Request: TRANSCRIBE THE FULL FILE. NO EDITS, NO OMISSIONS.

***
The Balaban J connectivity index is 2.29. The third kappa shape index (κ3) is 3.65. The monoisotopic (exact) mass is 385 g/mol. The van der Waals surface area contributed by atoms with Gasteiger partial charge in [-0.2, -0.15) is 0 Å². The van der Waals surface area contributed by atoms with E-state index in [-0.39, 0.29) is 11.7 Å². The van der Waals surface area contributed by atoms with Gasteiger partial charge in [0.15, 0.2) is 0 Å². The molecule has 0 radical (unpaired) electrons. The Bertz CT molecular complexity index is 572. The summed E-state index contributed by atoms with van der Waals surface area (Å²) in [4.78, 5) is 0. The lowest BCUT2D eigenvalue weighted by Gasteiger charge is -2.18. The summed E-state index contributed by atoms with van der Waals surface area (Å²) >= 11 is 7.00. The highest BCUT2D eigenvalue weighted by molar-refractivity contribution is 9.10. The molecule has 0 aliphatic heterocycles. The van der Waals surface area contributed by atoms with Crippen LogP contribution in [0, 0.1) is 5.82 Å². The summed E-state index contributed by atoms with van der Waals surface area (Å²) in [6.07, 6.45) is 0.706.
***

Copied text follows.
The Balaban J connectivity index is 2.29. The third kappa shape index (κ3) is 3.65. The monoisotopic (exact) mass is 385 g/mol. The van der Waals surface area contributed by atoms with Gasteiger partial charge in [-0.2, -0.15) is 0 Å². The van der Waals surface area contributed by atoms with E-state index in [-0.39, 0.29) is 11.7 Å². The van der Waals surface area contributed by atoms with Gasteiger partial charge in [0.15, 0.2) is 0 Å². The molecule has 0 radical (unpaired) electrons. The Bertz CT molecular complexity index is 572. The summed E-state index contributed by atoms with van der Waals surface area (Å²) in [4.78, 5) is 0. The lowest BCUT2D eigenvalue weighted by Gasteiger charge is -2.18. The summed E-state index contributed by atoms with van der Waals surface area (Å²) >= 11 is 7.00. The highest BCUT2D eigenvalue weighted by molar-refractivity contribution is 9.10. The molecule has 0 aliphatic heterocycles. The van der Waals surface area contributed by atoms with Crippen LogP contribution in [0, 0.1) is 5.82 Å². The summed E-state index contributed by atoms with van der Waals surface area (Å²) in [6.07, 6.45) is 0.706.